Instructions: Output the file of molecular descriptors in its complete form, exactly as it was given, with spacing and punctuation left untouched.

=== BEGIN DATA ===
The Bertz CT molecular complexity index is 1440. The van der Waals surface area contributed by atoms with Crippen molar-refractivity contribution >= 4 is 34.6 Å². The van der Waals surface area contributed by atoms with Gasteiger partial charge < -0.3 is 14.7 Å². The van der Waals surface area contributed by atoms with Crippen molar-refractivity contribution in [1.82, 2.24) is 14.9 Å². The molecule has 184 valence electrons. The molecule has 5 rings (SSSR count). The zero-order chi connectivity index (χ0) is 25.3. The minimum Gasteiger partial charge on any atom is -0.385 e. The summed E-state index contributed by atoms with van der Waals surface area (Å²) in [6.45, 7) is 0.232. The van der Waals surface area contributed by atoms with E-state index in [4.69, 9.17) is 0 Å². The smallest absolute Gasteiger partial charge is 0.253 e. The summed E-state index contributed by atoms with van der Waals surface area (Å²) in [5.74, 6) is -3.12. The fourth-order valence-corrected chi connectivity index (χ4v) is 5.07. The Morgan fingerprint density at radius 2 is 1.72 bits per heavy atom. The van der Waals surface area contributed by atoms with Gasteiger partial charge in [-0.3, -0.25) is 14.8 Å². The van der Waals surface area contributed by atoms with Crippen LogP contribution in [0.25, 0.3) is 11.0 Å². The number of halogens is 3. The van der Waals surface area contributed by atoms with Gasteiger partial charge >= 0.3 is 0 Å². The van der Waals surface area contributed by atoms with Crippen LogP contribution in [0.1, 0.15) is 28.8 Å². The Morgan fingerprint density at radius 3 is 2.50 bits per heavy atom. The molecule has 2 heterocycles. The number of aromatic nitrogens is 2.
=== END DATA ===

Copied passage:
The Bertz CT molecular complexity index is 1440. The van der Waals surface area contributed by atoms with Crippen molar-refractivity contribution >= 4 is 34.6 Å². The van der Waals surface area contributed by atoms with Gasteiger partial charge < -0.3 is 14.7 Å². The van der Waals surface area contributed by atoms with Crippen molar-refractivity contribution in [1.82, 2.24) is 14.9 Å². The molecule has 184 valence electrons. The molecule has 5 rings (SSSR count). The zero-order chi connectivity index (χ0) is 25.3. The minimum Gasteiger partial charge on any atom is -0.385 e. The summed E-state index contributed by atoms with van der Waals surface area (Å²) in [6.45, 7) is 0.232. The van der Waals surface area contributed by atoms with E-state index in [4.69, 9.17) is 0 Å². The smallest absolute Gasteiger partial charge is 0.253 e. The summed E-state index contributed by atoms with van der Waals surface area (Å²) in [5.74, 6) is -3.12. The fourth-order valence-corrected chi connectivity index (χ4v) is 5.07. The Morgan fingerprint density at radius 2 is 1.72 bits per heavy atom. The van der Waals surface area contributed by atoms with Gasteiger partial charge in [-0.3, -0.25) is 14.8 Å². The van der Waals surface area contributed by atoms with Crippen LogP contribution in [0.25, 0.3) is 11.0 Å². The number of halogens is 3. The van der Waals surface area contributed by atoms with Gasteiger partial charge >= 0.3 is 0 Å². The van der Waals surface area contributed by atoms with Crippen LogP contribution in [0.1, 0.15) is 28.8 Å². The Morgan fingerprint density at radius 3 is 2.50 bits per heavy atom. The molecule has 2 heterocycles. The number of aromatic nitrogens is 2.